Jim Beget spends much of his time digging for clues from long ago, like when a volcanic island might have collapsed into the sea, sending giant waves to distant shores.
It's mid-October, 118 miles from the Arctic Circle. Time for a walk to work.
A smoking mountain near the Yukon River not far from Eagle is, after further study, still a puzzle. People first noticed acrid smoke in September 2012. The mountain has been steaming ever since, even through the coldest days of winter.
One foggy day on St. Paul Island, a woolly mammoth stepped onto a trapdoor of greenery. It plunged 30 feet to the floor of a cave. There was no exit.
MINTO - Sarah Silas, 89, smiled as she remembered an earthquake that shook her village more than 60 years ago. The floor of her cabin swayed so that her young son staggered away from her.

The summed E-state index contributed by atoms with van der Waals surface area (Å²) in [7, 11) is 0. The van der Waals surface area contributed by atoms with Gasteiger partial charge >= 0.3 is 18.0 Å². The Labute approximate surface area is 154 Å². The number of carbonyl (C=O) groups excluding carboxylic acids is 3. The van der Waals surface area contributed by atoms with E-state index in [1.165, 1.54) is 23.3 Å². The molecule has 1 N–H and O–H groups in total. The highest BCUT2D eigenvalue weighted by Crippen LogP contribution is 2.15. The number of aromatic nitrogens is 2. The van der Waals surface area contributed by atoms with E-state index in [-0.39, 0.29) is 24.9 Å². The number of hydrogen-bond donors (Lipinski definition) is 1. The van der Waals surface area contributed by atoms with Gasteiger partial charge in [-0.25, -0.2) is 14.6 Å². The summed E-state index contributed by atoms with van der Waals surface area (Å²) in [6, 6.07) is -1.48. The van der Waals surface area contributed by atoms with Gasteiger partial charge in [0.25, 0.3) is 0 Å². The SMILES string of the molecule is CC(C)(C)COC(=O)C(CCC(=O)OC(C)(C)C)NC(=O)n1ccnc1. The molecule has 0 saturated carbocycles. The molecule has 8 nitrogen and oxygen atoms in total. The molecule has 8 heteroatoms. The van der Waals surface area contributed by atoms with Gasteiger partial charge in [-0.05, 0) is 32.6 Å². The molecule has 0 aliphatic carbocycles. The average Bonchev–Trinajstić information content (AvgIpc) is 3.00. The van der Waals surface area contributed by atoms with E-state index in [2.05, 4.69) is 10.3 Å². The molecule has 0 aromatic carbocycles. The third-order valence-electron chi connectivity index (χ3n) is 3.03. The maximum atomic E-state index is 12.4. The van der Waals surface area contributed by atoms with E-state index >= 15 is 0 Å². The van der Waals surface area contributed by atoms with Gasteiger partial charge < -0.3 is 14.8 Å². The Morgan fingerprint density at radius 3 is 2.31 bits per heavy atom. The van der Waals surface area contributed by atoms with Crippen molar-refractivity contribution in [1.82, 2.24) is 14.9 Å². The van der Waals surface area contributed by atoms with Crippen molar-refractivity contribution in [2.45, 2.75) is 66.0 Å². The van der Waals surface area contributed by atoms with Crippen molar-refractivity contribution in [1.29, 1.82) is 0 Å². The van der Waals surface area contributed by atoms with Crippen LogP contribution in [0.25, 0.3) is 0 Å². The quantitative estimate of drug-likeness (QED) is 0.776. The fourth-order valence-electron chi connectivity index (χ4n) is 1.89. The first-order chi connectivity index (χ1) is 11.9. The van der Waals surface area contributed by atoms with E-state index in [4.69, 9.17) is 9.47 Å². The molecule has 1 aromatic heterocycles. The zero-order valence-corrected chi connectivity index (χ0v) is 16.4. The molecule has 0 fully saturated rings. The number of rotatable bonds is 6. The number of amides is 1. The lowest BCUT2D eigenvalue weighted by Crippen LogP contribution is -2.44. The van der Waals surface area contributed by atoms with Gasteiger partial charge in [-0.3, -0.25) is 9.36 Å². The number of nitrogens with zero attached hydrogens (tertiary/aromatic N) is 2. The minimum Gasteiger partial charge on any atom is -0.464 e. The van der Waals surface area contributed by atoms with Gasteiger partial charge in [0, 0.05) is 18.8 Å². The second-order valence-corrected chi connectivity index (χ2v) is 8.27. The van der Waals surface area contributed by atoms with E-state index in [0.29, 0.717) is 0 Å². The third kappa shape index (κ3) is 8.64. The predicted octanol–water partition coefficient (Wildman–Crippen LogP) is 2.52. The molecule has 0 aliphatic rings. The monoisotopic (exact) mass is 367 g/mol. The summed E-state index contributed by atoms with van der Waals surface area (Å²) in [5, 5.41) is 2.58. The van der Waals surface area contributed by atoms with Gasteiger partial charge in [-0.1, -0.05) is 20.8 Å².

Will Lentz, a reader from Fairbanks, asks a question that flares every fall: why do some aspens turn red? A few scientists from Fort Collins, Colorado, pondered that subject in the late 1970s.
...school students - ones which establish relationships with researchers and no doubt draw students into University of Alaska science programs once they graduate - it seems hard to support giving funds instead to the university's top officer alone...
It's early August, 118 miles from the Arctic Circle. Time for a walk to work. The last time I wrote about hiking through the North Campus of the University of Alaska Fairbanks, summer was a puppy crashing into your shin. Now it has a white muzzle.
A glaciologist once wrote that the number of glaciers in Alaska estimated at (greater than) 100,000. That fuzzy number, perhaps written in passive voice for a reason, might be correct. But it depends upon how you count.
As I skied on a frozen river, a hairy creature trotted toward me. When the wolverine spotted me, it popped up in the air like an antelope, landed like a cat and bounced away into the high country of the Wrangell Mountains.
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